Finding a new pastor is challenging.
Know what else?
This task isn’t something your church does every day.
In this post, I’m going to share practical advice handed down over years of pastoral search committee experiences. Following these tips will place you on the right track. But there’s one colossal limit this blog post possesses:
It will not turn you into an expert.
Becoming an expert in anything takes time, dedicated practice, and experience.
Does this mean you shouldn’t move forward in your pastoral search?
Far from it.
Here’s what this means:
In your search for a new pastor, don’t overlook your potential lack of experience with hiring people. Instead, be humble. Acknowledge the possibility that you, your church staff, or your church members may not have the skills you need to promptly find the right pastor for your church.
This process isn’t a simple task you can mark off of a church project-management to-do list. The life of your church marches on without a senior pastor, and in his or her absence, you may lose church members, experience a decline in giving, or lose forward momentum. When (not if) this happens, your search for a new pastor will feel more urgent, which can lead your search committee to make a rash decision.
As you prepare to search for a new pastor, consider soliciting advice from outside sources, such as your:
Timeliness is of the essence.
When it comes to pastoral searches, many churches have erred in two ways:
1. Moving too fast
2. Moving too slow
First of all, there’s no need to move too fast.
Don’t offer the position to the first person you interview. Give yourself and your search committee time to interview several candidates. There’s no need to rush the process.
The other error you want to avoid is moving too slow.
It’s easy to make the position public, receive interest, and then never return an email or phone call. Moving too slow will cost your church the interest of great candidates, and an unnecessarily lengthy search process will negatively influence your church members.
Searching for a new pastor is a public (church) thing—not a private matter.
Even though your church may have a board, bishop, or search committee who’ll make the final decision in hiring a senior pastor, you shouldn’t leave your church members in the dark.
Unfortunately, it’s easy to forget to keep your church up-to-date.
How’s the process going?
Has your search committee narrowed down their list?
Will you invite a candidate to interview soon?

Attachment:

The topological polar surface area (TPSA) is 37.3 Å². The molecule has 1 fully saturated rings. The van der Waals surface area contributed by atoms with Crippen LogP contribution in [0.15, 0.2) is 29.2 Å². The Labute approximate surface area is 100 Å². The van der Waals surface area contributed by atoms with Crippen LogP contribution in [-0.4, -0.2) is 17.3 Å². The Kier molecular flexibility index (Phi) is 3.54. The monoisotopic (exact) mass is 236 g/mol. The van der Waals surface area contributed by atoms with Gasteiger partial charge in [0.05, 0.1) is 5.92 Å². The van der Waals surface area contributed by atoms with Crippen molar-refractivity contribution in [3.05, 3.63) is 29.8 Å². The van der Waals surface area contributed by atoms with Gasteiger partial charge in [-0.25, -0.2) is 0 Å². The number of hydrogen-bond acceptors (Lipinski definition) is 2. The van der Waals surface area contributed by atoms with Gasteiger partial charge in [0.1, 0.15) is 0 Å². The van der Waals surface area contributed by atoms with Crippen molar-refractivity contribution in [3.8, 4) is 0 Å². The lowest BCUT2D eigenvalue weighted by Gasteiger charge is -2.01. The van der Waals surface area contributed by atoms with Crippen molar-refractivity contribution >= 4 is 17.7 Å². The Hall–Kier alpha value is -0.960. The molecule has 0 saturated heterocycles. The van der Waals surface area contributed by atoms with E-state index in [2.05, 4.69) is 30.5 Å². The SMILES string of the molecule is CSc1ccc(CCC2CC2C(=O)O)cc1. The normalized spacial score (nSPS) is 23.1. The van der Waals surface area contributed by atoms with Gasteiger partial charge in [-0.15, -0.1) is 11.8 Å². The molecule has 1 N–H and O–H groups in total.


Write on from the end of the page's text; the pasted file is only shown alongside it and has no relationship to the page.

These are just some of the questions your church members are thinking. Instead of tempting them to gossip, it’s best to continually share updates while being open and honest..
Know who else needs to know what’s going on?
People who’ve applied for the position.
As you work through the pool of applicants, be quick to let those who didn’t make your short list know, and provide them with encouraging words to keep pursuing their vocational call to ministry.
Have you identified candidates you’d like to learn more about?
It’s best to let them know as well.
As I shared above, you don’t want to keep your candidates sitting in the dark for too long.
Executive skill set.
These are just some of the characteristics you may be looking for in your next pastor, and it makes sense. It’s nice to have someone who can “do it all.”
But here’s the deal:
From vocational ministry to the business world, you’ll never find someone who is or can do everything. So, be careful that you don’t place unrealistic expectations on the pastor you’re searching for that Jesus himself can't fulfill.
In your pastoral search, your search committee will have to define exactly what you’re looking for in a candidate. During this process, be sure to clarify your church’s priorities versus qualities that are nice to have.
Now it’s time to get work.
After pouring over a ton of different resources from denominations, networks, and independent churches, I put together this 7-step playbook for finding your next pastor.
Here is the table of contents:
1. Pray, pray, and pray
2. Build a search committee
3. Find an interim pastor
4. Know the vision of your church
5. Know who you’re looking for
6. Review your applications
7. Interview your candidates (thoroughly)
It's time to get started.
At ChurchFuel, we’re practical people—it’s what we do.
We have a biasness for action, and a tendency to act first.
We’re not alone.
As a church leader, you’re beyond busy.
Your schedule (LINK) can be unruly.
You have more work to do than hours to do it.
Now, in the search for a new pastor, you have a huge task to accomplish. At this point, it’s easy just to put your head down, make a plan, and start knocking out the work you need to do like whack-a-mole.